Blackburn Rovers had experienced a great deal of success under Tom Mitchell, Blackburn's club secretary/manager. However, in October, 1896, Mitchell resigned. His replacement was Joseph Walmsley, a local cotton mill manager. It seemed Blackburn missed Mitchell as they slumped to 14th place in the First Division of the Football League in the 1896-97 season.
In the 1897-98 season Blackburn Rovers finished second from bottom. Only a decision to increase the size of the First Division of the Football League to 18 clubs saved Blackburn from relegation. The following season saw a revival with the team finishing in a respectable 6th place.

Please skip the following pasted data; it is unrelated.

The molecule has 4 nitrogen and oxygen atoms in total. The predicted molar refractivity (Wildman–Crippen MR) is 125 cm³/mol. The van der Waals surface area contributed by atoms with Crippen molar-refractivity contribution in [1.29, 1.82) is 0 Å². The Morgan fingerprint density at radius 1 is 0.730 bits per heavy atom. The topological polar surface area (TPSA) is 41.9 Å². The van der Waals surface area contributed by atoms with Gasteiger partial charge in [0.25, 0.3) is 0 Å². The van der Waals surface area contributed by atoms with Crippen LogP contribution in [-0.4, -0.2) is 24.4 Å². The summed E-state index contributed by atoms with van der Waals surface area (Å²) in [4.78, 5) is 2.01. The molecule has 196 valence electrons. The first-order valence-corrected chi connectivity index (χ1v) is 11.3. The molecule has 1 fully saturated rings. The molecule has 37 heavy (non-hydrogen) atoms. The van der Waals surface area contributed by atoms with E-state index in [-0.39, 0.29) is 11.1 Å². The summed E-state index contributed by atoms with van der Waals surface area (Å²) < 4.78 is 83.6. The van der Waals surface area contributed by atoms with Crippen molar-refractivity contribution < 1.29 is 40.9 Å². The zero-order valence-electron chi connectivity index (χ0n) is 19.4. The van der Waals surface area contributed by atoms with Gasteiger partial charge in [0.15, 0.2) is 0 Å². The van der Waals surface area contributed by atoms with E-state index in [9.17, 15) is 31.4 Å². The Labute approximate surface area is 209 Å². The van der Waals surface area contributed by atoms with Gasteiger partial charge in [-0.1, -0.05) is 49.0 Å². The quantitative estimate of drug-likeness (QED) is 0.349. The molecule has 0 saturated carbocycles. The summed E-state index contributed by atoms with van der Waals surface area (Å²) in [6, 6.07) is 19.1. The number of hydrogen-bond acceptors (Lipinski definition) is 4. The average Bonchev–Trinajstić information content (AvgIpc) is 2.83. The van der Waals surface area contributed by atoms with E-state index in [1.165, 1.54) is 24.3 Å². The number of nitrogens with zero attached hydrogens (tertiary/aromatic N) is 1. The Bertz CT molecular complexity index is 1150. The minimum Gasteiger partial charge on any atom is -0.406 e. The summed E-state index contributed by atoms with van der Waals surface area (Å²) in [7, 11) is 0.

Blackburn found itself in another relegation struggle in the 1899-1900 season. The club had to win one of its last two games against Notts County and Preston North End in order to avoid the drop to the Second Division. Blackburn lost to Preston but managed to beat Notts County 2-0.
The Blackburn Times criticized the performance of the Blackburn team arguing: "There can be no such thing as standing still in the football world as in many other things, and as the Rovers have not made headway they must have been going backwards. Alas, this is only too plain. The rovers of today are not the Rovers of yore, when their fame spread far and wide".
In 1900 Tom Booth joined Everton. In his time at Blackburn Rovers he had scored 10 goals in 111 games. Booth helped his new club to do well in the First Division of the Football League: 1901-02 (2nd), 1903-04 (3rd) and 1904-05 (2nd). In 1903 Booth played for England against Scotland.
Tom Booth died in 1939.